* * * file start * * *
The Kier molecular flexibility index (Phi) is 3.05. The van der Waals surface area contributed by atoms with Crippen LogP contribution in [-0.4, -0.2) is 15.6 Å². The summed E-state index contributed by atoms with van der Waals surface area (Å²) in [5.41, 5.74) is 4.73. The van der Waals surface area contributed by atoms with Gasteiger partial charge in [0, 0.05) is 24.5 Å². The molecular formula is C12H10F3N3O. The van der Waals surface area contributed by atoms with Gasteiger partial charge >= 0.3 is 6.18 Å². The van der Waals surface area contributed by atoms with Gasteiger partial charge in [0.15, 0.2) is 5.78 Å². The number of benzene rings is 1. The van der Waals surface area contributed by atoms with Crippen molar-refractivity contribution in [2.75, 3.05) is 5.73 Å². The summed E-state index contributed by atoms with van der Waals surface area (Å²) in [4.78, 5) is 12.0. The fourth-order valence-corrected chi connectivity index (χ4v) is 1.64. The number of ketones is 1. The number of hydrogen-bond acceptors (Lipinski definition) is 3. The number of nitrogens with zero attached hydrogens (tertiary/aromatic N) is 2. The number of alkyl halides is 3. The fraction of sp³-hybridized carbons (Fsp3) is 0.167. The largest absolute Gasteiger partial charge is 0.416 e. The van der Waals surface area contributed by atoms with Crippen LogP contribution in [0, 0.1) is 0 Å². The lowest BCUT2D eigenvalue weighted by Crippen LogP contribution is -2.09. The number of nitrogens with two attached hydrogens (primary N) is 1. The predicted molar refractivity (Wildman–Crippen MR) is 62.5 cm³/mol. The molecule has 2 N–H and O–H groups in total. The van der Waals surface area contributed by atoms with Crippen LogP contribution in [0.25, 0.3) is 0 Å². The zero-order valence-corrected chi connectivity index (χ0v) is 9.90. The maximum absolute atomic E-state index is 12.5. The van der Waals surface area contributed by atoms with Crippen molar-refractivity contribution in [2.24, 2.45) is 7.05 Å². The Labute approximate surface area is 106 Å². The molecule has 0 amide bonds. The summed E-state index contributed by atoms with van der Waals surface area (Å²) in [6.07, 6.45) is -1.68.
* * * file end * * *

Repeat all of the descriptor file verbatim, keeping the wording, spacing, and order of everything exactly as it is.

The Kier molecular flexibility index (Phi) is 3.05. The van der Waals surface area contributed by atoms with Crippen LogP contribution in [-0.4, -0.2) is 15.6 Å². The summed E-state index contributed by atoms with van der Waals surface area (Å²) in [5.41, 5.74) is 4.73. The van der Waals surface area contributed by atoms with Gasteiger partial charge in [0, 0.05) is 24.5 Å². The molecular formula is C12H10F3N3O. The van der Waals surface area contributed by atoms with Gasteiger partial charge >= 0.3 is 6.18 Å². The van der Waals surface area contributed by atoms with Gasteiger partial charge in [0.15, 0.2) is 5.78 Å². The number of benzene rings is 1. The van der Waals surface area contributed by atoms with Crippen molar-refractivity contribution in [2.75, 3.05) is 5.73 Å². The summed E-state index contributed by atoms with van der Waals surface area (Å²) in [4.78, 5) is 12.0. The fourth-order valence-corrected chi connectivity index (χ4v) is 1.64. The number of ketones is 1. The number of hydrogen-bond acceptors (Lipinski definition) is 3. The number of nitrogens with zero attached hydrogens (tertiary/aromatic N) is 2. The number of alkyl halides is 3. The fraction of sp³-hybridized carbons (Fsp3) is 0.167. The largest absolute Gasteiger partial charge is 0.416 e. The van der Waals surface area contributed by atoms with Crippen LogP contribution in [0, 0.1) is 0 Å². The lowest BCUT2D eigenvalue weighted by Crippen LogP contribution is -2.09. The number of nitrogens with two attached hydrogens (primary N) is 1. The predicted molar refractivity (Wildman–Crippen MR) is 62.5 cm³/mol. The molecule has 2 N–H and O–H groups in total. The van der Waals surface area contributed by atoms with Crippen LogP contribution in [0.25, 0.3) is 0 Å². The zero-order valence-corrected chi connectivity index (χ0v) is 9.90. The maximum absolute atomic E-state index is 12.5. The van der Waals surface area contributed by atoms with Crippen molar-refractivity contribution in [2.24, 2.45) is 7.05 Å². The Labute approximate surface area is 106 Å². The molecule has 0 amide bonds. The summed E-state index contributed by atoms with van der Waals surface area (Å²) in [6.07, 6.45) is -1.68.